835205 Pte. David Brown

Dover (St. James) Cemetery



Born in Glasgow, Scotland, in June 1897, David was a resident of Odessa, Ontario and a laborer at the time of attestation in December 31st, 1915.

Originally signing on with the 146th Battalion, David was amongst 276 men subsequently transferred to the 4th CMR towards the end of 1916.

At the time of his loss, on December 31st, 1918, and aged just 22 years, the war had been over by 6 weeks and the 4th CMR were marching westwards in the area of Waterloo, and onwards to demobilization in the early New Year.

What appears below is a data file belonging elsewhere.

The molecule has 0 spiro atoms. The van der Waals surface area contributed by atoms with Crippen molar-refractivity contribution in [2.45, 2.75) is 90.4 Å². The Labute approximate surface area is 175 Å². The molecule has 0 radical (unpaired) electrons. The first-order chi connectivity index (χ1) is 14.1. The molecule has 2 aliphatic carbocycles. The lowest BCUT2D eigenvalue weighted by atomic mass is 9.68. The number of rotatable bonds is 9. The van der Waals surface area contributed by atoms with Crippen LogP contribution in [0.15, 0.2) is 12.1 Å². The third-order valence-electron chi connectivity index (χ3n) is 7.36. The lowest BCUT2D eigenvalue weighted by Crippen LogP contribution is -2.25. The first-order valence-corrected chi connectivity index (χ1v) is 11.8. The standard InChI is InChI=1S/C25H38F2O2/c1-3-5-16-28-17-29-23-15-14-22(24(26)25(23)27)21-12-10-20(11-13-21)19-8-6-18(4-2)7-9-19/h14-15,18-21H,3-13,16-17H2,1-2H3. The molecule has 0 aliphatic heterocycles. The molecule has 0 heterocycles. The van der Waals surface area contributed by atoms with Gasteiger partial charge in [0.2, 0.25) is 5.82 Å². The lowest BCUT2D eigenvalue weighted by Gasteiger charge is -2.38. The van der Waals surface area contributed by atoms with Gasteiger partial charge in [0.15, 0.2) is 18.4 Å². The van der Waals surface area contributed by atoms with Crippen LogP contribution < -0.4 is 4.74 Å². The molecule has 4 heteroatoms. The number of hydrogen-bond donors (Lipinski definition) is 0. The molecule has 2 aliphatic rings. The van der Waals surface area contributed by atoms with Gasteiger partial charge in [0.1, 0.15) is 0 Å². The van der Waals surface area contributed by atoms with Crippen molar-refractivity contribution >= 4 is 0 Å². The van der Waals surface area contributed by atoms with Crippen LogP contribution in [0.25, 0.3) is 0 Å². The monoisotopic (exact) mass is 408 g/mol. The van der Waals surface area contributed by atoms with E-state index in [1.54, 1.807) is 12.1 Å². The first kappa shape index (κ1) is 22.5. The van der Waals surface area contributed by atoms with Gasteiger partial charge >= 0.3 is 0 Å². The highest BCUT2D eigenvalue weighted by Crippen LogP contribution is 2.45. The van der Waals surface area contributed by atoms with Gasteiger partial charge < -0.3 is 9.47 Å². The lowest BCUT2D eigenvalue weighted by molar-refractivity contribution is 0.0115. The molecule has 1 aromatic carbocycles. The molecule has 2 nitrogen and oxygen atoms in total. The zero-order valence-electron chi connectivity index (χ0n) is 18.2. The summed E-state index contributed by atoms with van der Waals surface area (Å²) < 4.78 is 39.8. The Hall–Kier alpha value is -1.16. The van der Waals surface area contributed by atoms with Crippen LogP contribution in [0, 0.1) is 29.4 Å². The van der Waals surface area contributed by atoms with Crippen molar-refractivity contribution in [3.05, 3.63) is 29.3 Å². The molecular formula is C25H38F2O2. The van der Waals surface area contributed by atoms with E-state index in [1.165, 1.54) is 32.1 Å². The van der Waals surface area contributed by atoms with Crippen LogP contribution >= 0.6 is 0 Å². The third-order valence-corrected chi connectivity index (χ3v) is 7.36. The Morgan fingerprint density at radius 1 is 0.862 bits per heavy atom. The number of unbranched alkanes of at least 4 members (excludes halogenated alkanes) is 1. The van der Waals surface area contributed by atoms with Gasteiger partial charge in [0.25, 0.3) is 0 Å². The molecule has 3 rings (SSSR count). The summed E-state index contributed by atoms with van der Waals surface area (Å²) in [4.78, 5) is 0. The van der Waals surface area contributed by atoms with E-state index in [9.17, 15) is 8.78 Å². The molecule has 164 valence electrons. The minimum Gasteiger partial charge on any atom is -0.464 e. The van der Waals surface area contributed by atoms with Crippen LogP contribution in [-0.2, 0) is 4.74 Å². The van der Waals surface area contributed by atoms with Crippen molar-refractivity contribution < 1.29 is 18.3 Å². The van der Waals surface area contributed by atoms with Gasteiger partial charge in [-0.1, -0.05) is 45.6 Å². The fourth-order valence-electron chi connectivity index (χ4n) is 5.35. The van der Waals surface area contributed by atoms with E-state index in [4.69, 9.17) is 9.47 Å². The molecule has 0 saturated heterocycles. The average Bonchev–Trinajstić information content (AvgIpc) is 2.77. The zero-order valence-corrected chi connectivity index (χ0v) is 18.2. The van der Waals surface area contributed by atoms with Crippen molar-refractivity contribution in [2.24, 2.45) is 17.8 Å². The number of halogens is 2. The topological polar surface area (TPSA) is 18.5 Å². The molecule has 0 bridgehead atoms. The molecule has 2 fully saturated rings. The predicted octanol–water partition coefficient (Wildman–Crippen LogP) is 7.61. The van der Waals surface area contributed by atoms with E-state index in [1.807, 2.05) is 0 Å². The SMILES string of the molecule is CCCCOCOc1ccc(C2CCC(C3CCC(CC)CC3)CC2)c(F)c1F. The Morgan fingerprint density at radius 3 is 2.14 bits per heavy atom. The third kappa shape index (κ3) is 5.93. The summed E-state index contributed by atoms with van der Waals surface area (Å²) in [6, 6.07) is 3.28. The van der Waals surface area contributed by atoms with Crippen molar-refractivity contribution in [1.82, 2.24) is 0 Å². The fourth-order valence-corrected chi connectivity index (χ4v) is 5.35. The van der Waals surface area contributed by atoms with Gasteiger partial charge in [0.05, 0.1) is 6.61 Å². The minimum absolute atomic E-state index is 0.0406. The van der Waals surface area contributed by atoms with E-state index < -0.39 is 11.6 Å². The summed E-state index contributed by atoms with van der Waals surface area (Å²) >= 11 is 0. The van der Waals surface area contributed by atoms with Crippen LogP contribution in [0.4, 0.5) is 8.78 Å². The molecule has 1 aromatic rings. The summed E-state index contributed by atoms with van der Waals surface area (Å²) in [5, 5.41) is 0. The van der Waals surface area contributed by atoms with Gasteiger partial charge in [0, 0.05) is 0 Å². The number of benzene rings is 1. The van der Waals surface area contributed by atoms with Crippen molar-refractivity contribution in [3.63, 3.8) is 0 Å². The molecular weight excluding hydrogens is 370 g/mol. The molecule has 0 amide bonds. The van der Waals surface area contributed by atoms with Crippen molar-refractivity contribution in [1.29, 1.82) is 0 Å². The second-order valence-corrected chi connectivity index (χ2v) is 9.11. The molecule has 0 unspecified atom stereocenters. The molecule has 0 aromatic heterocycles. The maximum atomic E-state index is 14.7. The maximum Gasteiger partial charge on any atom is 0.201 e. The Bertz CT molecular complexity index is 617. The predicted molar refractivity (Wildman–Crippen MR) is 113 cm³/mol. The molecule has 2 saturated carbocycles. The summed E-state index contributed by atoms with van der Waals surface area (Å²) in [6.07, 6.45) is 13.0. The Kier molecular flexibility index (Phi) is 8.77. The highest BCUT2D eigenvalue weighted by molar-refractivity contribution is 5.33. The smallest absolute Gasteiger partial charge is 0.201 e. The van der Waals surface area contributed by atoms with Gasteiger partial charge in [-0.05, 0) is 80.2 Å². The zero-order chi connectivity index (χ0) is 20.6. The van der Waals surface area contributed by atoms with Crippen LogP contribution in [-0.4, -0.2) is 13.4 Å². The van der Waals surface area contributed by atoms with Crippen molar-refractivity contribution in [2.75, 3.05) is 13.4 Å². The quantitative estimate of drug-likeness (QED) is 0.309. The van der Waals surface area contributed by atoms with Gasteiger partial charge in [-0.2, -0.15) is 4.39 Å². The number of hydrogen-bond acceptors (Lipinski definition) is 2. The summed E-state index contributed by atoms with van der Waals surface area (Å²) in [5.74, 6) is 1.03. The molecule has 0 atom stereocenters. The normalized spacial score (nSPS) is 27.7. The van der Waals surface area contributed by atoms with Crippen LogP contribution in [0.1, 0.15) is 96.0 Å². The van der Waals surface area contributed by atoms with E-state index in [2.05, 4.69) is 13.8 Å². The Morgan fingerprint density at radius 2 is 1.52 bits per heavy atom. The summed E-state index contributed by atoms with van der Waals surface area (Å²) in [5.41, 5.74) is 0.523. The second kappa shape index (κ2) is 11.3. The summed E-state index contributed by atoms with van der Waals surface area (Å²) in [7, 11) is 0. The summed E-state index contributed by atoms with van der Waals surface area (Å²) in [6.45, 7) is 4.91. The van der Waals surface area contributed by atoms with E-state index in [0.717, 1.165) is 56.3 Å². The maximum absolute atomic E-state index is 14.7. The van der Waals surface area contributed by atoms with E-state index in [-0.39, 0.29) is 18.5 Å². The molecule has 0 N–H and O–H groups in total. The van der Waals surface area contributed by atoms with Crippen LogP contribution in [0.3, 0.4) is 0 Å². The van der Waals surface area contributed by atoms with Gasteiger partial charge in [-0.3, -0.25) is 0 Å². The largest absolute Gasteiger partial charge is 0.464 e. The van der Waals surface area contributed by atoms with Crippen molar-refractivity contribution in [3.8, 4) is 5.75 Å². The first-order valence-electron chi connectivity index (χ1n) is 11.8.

It is not known at the time of writing how or where David sustained injuries that would eventually take his life. Cruel irony that he survived to war's end, only to lose the final battle on New Year's Eve, 1918, exactly 3 years to the day after he had signed on.

That Pte. David Brown is one of two men of the 4th CMR known to lie at rest in Dover (St. James) Cemetery, England, is some indication that his wounds were such that it was possible, initially, to affect his return to "Blighty" for treatment.

Credit: headstone image, Chris Henzler, and biography excerpt courtesy of David Kavanagh.